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Graduation of the First LEAP/Rowan
Parent University for Adult Learning

June 1, 2016

LEAP Academy University Charter School is adding a new dimension to its stellar record of making college accessible for inner-city high school students. It is helping their parents earn college degrees, too.

Click here to see photos of the event
Dr. Gloria Bonilla-Santiago and Parent Graduate

On Wednesday, June 1, the school hosted a graduation ceremony for the inaugural class of the LEAP Institute for Adult Learning. The Institute was developed through the joint work of LEAP and the Rutgers Camden Community Leadership Center and focuses on preparing adult learners to enter higher education as college students.

The partnership to support these parents will also include Rowan University through a special effort to support these parents as students at their institution. Twenty-five parents will be part of the ceremony.


Under the partnership with Rowan, some LEAP parents will be able to pursue their bachelor’s degree at Rowan’s Camden campus.

Moreover, the LEAP parents will have the option to pursue one of five majors at Rowan: sociology, human services, law and justice, construction management or disaster preparedness and emergency management.

The Rowan degree programs will not be tuition free, but it is expected that financial aid will cover most, if not all, of the expense. For our parents, it is a chance for them to reinvent themselves,” said Danielle Lopez, herself a LEAP parent and the coordinator of the LEAP Institute for Adult Learning. “Most of them had never been to college before – or started then stopped. Now they have another chance at getting their degree.”

For instance, Lopez said, there is enrollee Kellie Woods, who attended four different colleges but does not have a degree. The mother of two LEAP students is currently unemployed. Now, she will be a Rowan student.

“As parents, we tend to put ourselves last and put our children first,” Lopez said. “So this program allows parents to better themselves, too. To have access to the kind of college education that they may not have had when they were younger.”

LEAP Board Member, Dr. Horacio Sosa, was instrumental in arranging the partnership with Rowan. Dr. Sosa is Vice President for Global Learning and Partnership at Rowan.

The LEAP Institute for Adult Learning started its inaugural session in January. Sessions have dealt with building skills such as time management, how to handle stress and ways to study more effectively.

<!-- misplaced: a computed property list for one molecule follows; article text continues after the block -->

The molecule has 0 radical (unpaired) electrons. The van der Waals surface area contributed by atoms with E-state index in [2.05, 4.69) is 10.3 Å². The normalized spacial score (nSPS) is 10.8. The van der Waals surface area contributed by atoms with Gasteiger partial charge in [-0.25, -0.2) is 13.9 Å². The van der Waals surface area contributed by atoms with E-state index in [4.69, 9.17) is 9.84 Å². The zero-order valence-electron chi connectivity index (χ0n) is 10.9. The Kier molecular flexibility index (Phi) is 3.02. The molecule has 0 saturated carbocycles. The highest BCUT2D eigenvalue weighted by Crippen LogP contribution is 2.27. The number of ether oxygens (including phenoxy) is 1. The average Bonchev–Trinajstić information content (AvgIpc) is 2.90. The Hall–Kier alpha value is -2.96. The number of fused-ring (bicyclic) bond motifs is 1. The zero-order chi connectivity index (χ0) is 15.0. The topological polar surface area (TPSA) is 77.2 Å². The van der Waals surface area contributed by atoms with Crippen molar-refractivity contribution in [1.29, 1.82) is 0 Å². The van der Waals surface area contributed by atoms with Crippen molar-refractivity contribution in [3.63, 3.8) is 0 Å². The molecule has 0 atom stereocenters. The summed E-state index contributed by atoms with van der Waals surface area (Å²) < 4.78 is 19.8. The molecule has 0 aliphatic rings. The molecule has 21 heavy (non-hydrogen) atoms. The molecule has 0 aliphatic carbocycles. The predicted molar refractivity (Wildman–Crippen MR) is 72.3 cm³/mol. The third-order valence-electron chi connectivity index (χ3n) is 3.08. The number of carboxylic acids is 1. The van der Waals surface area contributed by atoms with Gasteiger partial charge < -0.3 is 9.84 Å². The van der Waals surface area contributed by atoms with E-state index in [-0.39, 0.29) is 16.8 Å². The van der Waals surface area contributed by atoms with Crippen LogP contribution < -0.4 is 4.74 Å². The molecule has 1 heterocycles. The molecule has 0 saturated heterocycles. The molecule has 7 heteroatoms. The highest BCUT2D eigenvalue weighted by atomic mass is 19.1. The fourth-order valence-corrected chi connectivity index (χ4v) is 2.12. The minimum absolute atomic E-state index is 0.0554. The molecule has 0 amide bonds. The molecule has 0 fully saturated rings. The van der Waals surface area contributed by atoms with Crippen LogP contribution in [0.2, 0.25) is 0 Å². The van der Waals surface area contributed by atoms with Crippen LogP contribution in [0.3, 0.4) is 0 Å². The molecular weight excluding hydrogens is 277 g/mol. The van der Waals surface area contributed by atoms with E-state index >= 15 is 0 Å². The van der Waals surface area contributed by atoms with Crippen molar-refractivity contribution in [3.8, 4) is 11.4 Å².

In addition, the Institute is helping parents navigate their financial aid options. “It can be intimidating and overwhelming when you have to do figure out financial aid on your own,” Lopez said. “Parents just need a helping hand. We are here to provide it.”

Says LEAP Founder and Board Chair, Dr. Gloria Bonilla-Santiago, the LEAP Parent’s Academy is a natural outgrowth of LEAP’s existing spirit of parental engagement.

“Strong families lead to stronger communities,” Dr. Santiago said. “If you empower families as stakeholders in the school, the entire community benefits.”

LEAP opened its first school in 1997, and has steadily expanded along a two block area of Cooper Street in Camden.

Many speak of the “Miracle on Cooper Street” to describe how LEAP has guided its surrounding neighborhood from blight to become a true educational corridor – with five gleaming buildings for learning.

The school’s successes include 11 consecutive years of 100 percent graduation and college placement.

LEAP draws from the same all-minority, low-income student population as Camden’s beleaguered public school system but has nearly double the rate of college placement and graduation.

The formula for LEAP Academy includes a longer school day and school year. It also involves offering merit pay (vs. tenure pay) for teachers. And it features getting parents engaged – moms and dads sign a Parent Partnership Agreement that requires them to support their children education, help with homework, volunteer at least 40 hours a year with school projects. Current enrollment is over 1,500 students in grades from Kindergarten to 12th grade.

“A college degree is a key to someone from a low-income background to break the cycle of poverty,” says Dr. Santiago. “You might be able to get a job without a degree, but having professional training opens a lot of doors for someone who wants to build a career and get a job in the service industry. Parents are asking for a way to help earn academic training to support them with the service industry jobs that will become available with the many opportunities coming to Camden and we are proud that the Parent Institute is preparing them achieve that goal.”